Album Review: Mumford & Sons
picture by flickr user p_a_h
By Laura Fouquette
After unbelievable success with their debut 2009 album Sigh No More, British folk rock band Mumford & Sons are back at it again with the release of their new album entitled Babel out September 25th in the U.S. Mumford & Sons’ popularity was slow-burning and hard-won, as Sigh No More reached second on the American charts two years after the album release. However, this time around, Babel debuted at number one on both the UK Album Chart and the U.S. Billboard 200.
The standout lead single “I Will Wait” enticed fans in August with the signature Mumford & Sons sound—a “Little Lion Man”-esque hard-hitting track verging on despair with a certain rock to it. Although the majority of songs compiling the new album are less differentiable individually, Babel is a stronger album cohesively, displaying a greater degree of maturity of the band. The instrumental set up is essentially the same, with minimal drums or electric guitar, plenty of banjo and mandolin, and a bit more piano than the previous album. Every now and then, you can just hear a Coldplay-esque synth/ organ in an especially emotional peak.
Personal favorites from the album include “Lover’s Eyes,” “Where Are You Now,” “Below My Feet,” and “Holland Road.” The band is continually influenced in their song writing by literature, with the poetically frequent use of allegories and vague humanitarian references to salvation and faith. There are many references to Jesus and common Christian values, such as in “Below My Feet,” Marcus Mumford, the band’s lead singer, repeatedly calls out “keep my eyes to serve, my hands to learn.” The album name is thought to have come from the Tower of Babel at the beginning of the Bible, in which all of the people of Earth built a large tower as a stairway to heaven. God breaks down the tower because he knows that will only bring the people away from God. Many fans think this tower is a metaphor for the band’s tidal wave of fame and how that is straying them away from the things that used to be the most important in their lives. For these reasons, many assume the band is Christian, but in countless interviews the band insists that these references are in relation to humanity in general, rather than one specific religion.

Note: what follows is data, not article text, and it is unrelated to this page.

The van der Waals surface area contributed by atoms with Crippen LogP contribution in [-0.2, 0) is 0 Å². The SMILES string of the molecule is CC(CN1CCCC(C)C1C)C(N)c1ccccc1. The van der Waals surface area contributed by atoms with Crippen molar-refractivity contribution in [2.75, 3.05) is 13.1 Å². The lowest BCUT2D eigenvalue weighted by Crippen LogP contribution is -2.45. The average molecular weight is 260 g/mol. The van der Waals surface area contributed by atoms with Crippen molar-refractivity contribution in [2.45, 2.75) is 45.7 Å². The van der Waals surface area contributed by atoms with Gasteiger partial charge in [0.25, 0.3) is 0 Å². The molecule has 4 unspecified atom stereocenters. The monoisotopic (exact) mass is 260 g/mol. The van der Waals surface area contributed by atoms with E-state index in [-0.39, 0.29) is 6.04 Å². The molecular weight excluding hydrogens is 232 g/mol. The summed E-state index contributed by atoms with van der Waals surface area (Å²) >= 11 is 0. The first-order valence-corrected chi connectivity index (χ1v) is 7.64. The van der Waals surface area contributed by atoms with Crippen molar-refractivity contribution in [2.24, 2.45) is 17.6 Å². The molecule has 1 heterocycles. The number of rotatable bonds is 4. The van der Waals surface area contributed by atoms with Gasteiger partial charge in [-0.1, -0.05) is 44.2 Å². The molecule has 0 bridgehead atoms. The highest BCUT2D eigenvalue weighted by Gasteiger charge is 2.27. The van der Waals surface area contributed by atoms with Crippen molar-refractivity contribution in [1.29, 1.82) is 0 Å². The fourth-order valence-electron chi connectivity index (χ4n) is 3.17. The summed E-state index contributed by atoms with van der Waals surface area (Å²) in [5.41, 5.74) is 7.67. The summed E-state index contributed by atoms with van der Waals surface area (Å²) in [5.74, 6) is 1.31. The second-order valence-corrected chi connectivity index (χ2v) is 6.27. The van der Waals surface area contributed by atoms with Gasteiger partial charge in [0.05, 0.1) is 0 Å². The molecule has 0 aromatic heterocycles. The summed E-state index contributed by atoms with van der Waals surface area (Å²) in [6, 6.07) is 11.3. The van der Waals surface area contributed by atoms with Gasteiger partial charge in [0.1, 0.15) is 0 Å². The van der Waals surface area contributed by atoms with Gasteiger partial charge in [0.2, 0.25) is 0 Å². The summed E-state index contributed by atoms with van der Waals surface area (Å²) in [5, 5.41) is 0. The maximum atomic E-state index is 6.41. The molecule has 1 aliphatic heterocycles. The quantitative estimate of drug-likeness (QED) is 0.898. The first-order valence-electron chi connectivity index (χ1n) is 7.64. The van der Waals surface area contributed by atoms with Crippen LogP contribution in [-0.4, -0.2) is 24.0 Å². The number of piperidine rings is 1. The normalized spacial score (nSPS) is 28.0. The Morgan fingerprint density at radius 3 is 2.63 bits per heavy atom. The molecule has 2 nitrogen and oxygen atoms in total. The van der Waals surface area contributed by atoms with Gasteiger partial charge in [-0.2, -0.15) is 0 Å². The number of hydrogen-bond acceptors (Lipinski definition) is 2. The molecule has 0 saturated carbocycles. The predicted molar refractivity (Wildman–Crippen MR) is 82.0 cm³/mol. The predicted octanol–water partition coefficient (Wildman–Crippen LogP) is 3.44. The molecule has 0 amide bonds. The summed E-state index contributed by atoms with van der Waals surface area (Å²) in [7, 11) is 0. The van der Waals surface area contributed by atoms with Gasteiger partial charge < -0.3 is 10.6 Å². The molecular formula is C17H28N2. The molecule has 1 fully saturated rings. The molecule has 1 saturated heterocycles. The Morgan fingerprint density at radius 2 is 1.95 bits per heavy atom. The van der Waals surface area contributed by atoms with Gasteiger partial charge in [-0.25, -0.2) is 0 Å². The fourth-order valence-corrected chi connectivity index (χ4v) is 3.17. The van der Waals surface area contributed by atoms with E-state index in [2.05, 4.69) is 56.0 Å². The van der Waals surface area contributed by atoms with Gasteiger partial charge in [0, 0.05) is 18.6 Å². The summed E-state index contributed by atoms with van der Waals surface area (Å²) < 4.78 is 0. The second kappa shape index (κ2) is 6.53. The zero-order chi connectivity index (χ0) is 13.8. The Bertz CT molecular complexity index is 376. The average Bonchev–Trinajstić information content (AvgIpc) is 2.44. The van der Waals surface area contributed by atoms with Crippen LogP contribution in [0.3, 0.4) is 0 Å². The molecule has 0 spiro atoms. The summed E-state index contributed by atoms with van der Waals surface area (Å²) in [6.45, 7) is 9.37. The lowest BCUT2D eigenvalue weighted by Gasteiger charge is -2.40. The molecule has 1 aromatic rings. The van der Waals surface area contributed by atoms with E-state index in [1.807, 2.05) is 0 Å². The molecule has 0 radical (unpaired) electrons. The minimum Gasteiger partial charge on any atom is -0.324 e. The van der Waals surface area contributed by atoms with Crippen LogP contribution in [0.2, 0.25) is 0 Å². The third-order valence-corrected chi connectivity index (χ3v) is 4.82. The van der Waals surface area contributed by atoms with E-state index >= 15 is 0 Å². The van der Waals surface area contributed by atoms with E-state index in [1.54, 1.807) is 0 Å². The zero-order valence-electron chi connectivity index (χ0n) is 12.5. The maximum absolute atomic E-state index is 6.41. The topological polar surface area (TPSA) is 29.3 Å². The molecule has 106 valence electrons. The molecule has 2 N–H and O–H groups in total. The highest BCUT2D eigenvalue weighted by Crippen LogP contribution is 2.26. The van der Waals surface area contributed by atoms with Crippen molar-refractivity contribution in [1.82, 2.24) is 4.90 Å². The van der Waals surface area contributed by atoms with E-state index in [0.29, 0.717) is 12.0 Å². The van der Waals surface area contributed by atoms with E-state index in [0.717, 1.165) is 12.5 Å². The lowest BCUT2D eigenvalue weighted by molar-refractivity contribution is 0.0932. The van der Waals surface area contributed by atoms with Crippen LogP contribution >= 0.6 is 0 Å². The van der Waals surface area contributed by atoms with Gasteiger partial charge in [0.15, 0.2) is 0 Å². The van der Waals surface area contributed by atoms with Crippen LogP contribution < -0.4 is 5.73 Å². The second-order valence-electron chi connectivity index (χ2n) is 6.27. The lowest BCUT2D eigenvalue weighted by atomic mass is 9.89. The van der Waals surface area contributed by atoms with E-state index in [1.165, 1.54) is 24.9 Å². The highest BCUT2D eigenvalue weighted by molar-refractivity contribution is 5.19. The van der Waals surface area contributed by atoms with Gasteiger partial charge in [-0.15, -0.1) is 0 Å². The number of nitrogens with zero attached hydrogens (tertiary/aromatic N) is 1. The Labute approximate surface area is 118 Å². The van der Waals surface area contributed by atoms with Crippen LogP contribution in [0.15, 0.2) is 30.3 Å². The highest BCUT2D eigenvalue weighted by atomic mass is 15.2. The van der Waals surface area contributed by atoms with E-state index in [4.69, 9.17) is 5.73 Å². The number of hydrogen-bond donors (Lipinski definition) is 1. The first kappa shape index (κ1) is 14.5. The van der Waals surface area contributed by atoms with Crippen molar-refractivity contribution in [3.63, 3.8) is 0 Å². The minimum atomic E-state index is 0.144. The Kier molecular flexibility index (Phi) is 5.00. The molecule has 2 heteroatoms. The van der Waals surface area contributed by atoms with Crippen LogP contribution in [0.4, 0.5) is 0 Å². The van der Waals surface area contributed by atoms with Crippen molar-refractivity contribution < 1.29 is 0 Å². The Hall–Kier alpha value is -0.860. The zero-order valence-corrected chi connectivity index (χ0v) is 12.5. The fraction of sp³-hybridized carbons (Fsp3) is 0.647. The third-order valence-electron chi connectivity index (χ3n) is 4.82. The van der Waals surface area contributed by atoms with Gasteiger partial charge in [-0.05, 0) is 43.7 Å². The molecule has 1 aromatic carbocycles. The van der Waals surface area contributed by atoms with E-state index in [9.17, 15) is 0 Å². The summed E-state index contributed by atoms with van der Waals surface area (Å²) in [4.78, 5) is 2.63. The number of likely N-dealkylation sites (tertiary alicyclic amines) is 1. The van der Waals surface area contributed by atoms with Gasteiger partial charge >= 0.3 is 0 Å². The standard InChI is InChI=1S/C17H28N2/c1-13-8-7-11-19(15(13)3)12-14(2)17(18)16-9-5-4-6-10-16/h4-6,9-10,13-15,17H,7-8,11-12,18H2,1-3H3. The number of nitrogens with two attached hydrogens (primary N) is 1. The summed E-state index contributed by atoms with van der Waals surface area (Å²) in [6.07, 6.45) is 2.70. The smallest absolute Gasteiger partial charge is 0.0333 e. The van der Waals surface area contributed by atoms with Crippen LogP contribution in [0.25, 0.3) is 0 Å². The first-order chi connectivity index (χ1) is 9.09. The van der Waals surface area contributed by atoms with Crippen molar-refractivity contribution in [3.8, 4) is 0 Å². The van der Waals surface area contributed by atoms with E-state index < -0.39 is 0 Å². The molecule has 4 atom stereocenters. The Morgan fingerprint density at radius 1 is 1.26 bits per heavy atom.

Babel still holds the coveted spot at number two on the iTunes albums chart for more than three weeks after its release. During their brief success in the United States, the band many call “multimillion selling troubadours” has opened the door and created the market for similar folk rock bands, such as The Lumineers and Dawes, to successfully sell music on the conventional music scene. Mumford & Sons is coming to the Hollywood Bowl in Los Angeles on their world tour on November 10th, their only tour date in the states this year, and tickets for it sold out in ten minutes.